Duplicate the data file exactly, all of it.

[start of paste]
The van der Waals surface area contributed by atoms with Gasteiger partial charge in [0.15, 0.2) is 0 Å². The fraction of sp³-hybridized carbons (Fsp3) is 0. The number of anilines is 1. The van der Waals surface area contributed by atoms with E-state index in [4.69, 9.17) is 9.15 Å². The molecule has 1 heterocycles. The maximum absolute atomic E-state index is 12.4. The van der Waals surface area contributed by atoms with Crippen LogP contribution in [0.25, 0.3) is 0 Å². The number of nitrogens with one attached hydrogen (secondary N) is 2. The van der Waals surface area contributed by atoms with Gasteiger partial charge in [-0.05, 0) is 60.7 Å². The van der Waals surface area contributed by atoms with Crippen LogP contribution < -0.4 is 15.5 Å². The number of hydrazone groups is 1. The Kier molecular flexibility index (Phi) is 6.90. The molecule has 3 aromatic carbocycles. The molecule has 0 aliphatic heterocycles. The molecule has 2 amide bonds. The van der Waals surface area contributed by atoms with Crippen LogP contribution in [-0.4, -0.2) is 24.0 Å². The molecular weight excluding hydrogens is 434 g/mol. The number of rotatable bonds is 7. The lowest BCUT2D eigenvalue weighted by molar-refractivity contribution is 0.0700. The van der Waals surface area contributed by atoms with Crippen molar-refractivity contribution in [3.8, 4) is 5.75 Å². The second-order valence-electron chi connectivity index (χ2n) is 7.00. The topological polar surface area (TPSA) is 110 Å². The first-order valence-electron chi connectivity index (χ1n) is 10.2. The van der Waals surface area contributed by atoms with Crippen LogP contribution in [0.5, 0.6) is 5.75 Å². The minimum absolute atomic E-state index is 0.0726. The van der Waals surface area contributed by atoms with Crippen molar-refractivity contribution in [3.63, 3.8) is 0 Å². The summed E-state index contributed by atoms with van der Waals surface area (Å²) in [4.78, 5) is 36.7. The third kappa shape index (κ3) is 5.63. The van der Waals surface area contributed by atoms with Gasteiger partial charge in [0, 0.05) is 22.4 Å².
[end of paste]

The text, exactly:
The van der Waals surface area contributed by atoms with Gasteiger partial charge in [0.15, 0.2) is 0 Å². The fraction of sp³-hybridized carbons (Fsp3) is 0. The number of anilines is 1. The van der Waals surface area contributed by atoms with E-state index in [4.69, 9.17) is 9.15 Å². The molecule has 1 heterocycles. The maximum absolute atomic E-state index is 12.4. The van der Waals surface area contributed by atoms with Crippen LogP contribution in [0.25, 0.3) is 0 Å². The number of nitrogens with one attached hydrogen (secondary N) is 2. The van der Waals surface area contributed by atoms with Gasteiger partial charge in [-0.05, 0) is 60.7 Å². The van der Waals surface area contributed by atoms with Crippen LogP contribution < -0.4 is 15.5 Å². The number of hydrazone groups is 1. The Kier molecular flexibility index (Phi) is 6.90. The molecule has 3 aromatic carbocycles. The molecule has 0 aliphatic heterocycles. The molecule has 2 amide bonds. The van der Waals surface area contributed by atoms with Crippen LogP contribution in [-0.4, -0.2) is 24.0 Å². The molecular weight excluding hydrogens is 434 g/mol. The number of rotatable bonds is 7. The lowest BCUT2D eigenvalue weighted by molar-refractivity contribution is 0.0700. The van der Waals surface area contributed by atoms with Crippen molar-refractivity contribution in [3.8, 4) is 5.75 Å². The second-order valence-electron chi connectivity index (χ2n) is 7.00. The topological polar surface area (TPSA) is 110 Å². The first-order valence-electron chi connectivity index (χ1n) is 10.2. The van der Waals surface area contributed by atoms with Crippen LogP contribution in [0.5, 0.6) is 5.75 Å². The minimum absolute atomic E-state index is 0.0726. The van der Waals surface area contributed by atoms with Crippen molar-refractivity contribution in [3.63, 3.8) is 0 Å². The summed E-state index contributed by atoms with van der Waals surface area (Å²) in [4.78, 5) is 36.7. The third kappa shape index (κ3) is 5.63. The van der Waals surface area contributed by atoms with Gasteiger partial charge in [0, 0.05) is 22.4 Å².